For patients with good veins, consider surgery, not endovascular treatment

Nov 07, 2022

CHICAGO, (Nov. 7, 2022) – For patients at risk for amputation because of severe peripheral artery disease (PAD) – who have a good single segment great saphenous vein and are deemed to be equal candidates for open surgery and endovascular revascularization – surgery was a better treatment option than endovascular therapy.

The results come from a landmark clinical trial that compared two standard treatments for restoring blood flow to the leg: surgery with the patient’s own single-segment great saphenous vein (SSGSV) or with artificial grafts or another vein, versus endovascular therapy such as angioplasty, with or without stenting.

The three principal investigators of the Best Endovascular vs. Best Surgical Therapy in Patients with Critical Limb Ischemia trial (BEST-CLI) – Drs. Alik Farber, Matthew Menard and Kenneth Rosenfield – announced results of the trial Monday at the American Heart Association’s Scientific Sessions. Farber and Menard are vascular surgeons and Rosenfield is a cardiologist with a subspecialty in interventional cardiology. The findings are also being published in the New England Journal of Medicine.

The interventions, either bypass surgery or endovascular therapy, are performed on patients who suffer from PAD, a condition that occurs when peripheral arteries become clogged with plaque. This plaque, “made up mostly of fat and cholesterol … narrows the passageway with the arteries and causes them to become stiff,” according to the Society for Vascular Surgery. Vascular surgeons treat vascular diseases, including PAD and chronic limb-threatening ischemia, (CLTI), which can result from PAD. When PAD becomes severe, patients experience pain at rest and may develop sores on the feet, a sign that amputation might be required.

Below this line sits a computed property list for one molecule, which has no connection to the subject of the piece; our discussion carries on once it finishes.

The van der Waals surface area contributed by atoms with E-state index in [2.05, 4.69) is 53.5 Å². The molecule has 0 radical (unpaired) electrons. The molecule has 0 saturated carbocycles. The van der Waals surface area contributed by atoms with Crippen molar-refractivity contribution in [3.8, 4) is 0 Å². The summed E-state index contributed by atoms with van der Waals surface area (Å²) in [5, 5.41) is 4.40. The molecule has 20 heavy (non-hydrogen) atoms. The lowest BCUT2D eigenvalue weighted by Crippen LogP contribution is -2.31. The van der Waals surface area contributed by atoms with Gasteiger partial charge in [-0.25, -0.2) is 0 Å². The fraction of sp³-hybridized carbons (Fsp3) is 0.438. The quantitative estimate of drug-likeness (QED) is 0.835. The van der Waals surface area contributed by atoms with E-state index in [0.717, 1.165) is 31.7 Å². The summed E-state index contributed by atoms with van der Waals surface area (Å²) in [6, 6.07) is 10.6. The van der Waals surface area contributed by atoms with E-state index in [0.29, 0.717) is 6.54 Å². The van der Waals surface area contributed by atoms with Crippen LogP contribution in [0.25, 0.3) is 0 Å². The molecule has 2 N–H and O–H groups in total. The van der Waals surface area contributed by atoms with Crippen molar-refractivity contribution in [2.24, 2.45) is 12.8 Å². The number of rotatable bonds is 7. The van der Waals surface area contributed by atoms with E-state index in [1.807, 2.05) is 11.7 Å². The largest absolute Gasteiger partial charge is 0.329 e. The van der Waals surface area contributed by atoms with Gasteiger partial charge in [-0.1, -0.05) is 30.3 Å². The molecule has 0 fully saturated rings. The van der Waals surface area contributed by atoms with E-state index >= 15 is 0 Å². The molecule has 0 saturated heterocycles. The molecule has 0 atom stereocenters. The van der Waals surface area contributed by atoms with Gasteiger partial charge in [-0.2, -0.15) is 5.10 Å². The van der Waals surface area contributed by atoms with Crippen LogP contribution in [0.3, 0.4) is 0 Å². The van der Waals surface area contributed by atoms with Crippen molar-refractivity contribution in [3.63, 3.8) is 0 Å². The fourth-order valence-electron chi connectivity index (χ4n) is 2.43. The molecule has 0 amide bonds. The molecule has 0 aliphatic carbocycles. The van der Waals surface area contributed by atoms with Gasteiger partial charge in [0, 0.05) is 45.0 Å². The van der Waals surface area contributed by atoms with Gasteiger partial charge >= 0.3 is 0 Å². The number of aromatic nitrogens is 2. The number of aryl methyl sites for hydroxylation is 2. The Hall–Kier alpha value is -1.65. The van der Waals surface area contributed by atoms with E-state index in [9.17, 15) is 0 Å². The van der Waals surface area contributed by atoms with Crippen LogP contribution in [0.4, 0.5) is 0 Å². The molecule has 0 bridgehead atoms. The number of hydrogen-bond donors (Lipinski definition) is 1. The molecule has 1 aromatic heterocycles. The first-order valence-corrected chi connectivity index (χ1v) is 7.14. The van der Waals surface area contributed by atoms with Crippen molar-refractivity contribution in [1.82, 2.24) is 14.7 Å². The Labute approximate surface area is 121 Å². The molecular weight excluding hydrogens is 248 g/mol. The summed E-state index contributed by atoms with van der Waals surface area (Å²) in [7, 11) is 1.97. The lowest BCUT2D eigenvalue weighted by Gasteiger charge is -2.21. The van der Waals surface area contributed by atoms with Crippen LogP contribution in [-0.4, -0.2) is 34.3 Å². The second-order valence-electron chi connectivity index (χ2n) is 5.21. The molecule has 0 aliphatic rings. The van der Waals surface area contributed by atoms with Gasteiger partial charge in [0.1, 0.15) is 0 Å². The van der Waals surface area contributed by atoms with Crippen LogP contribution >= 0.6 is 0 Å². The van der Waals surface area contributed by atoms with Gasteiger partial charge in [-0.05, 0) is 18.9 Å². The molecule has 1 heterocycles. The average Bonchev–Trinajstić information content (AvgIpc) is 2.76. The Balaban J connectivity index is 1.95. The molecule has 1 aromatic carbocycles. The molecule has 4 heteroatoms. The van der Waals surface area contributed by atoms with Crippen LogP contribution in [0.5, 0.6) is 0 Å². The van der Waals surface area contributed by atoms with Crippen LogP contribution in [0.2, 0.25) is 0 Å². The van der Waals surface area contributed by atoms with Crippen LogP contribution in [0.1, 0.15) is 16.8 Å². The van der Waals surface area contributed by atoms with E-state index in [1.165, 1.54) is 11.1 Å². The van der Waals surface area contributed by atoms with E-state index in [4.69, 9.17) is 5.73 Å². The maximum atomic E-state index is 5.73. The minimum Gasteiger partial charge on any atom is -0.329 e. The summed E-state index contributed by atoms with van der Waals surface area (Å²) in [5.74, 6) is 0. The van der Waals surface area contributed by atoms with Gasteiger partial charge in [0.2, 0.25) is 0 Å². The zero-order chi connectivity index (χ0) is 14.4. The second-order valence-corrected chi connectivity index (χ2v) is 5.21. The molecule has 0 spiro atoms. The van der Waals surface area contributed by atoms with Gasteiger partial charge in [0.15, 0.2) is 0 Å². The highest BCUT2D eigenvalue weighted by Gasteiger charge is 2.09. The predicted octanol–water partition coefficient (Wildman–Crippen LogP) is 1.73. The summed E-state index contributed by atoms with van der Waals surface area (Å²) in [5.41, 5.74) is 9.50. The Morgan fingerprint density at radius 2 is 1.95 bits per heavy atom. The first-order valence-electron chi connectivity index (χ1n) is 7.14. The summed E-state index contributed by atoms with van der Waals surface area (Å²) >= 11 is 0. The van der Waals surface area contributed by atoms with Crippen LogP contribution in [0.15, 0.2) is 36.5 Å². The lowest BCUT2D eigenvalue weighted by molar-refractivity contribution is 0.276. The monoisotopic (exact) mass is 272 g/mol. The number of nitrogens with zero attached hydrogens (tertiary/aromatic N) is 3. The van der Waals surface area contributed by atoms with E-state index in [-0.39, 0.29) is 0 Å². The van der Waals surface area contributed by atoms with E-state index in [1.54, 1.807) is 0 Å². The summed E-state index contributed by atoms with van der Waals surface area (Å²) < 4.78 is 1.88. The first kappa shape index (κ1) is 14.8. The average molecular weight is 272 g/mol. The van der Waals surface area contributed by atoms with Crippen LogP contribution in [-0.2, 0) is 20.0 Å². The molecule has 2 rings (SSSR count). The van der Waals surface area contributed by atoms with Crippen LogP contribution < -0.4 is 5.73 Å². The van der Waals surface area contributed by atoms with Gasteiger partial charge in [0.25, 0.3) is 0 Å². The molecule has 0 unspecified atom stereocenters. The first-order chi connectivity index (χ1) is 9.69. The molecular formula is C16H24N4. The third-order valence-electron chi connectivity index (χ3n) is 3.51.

Estimates on the number of people in the United States with PAD vary widely but are likely as high as 10 million. More than 10 percent of those suffer from chronic limb-threatening ischemia (CLTI), the most severe form of PAD, which carries the risk of amputation, lower quality of life and increased mortality. Globally, an estimated 200 million suffer from PAD and CLTI affects approximately 22 million.

The trial enrolled 1,830 patients across 150 sites in the United States, Canada, Finland, Italy and New Zealand. Each patient underwent vein mapping of the great saphenous vein, and then was assigned to one of two cohorts in this “two trials” study:

  • Cohort 1 included patients with a SSGSV (1,424 patients)
  • Cohort 2 included those without a SSGSV, for whom alternative autogenous vein or a prosthetic would be used (396 patients)
  • Patients were then randomized one-to-one to either endovascular or surgical treatment and followed for a median of 2.7 years and up to 7 years for Cohort 1 and a median of 1.9 years for Cohort 2. The choice of specific treatment following randomization was left up to the clinician.

    In the group that included patients who underwent bypass surgery with a SSGSV, there was a 32 percent overall reduction in major adverse limb events or death, based on a 65 percent reduction in major re-interventions, and a 27 percent reduction in above-ankle amputation, said Farber, calling these “statistically significant” findings.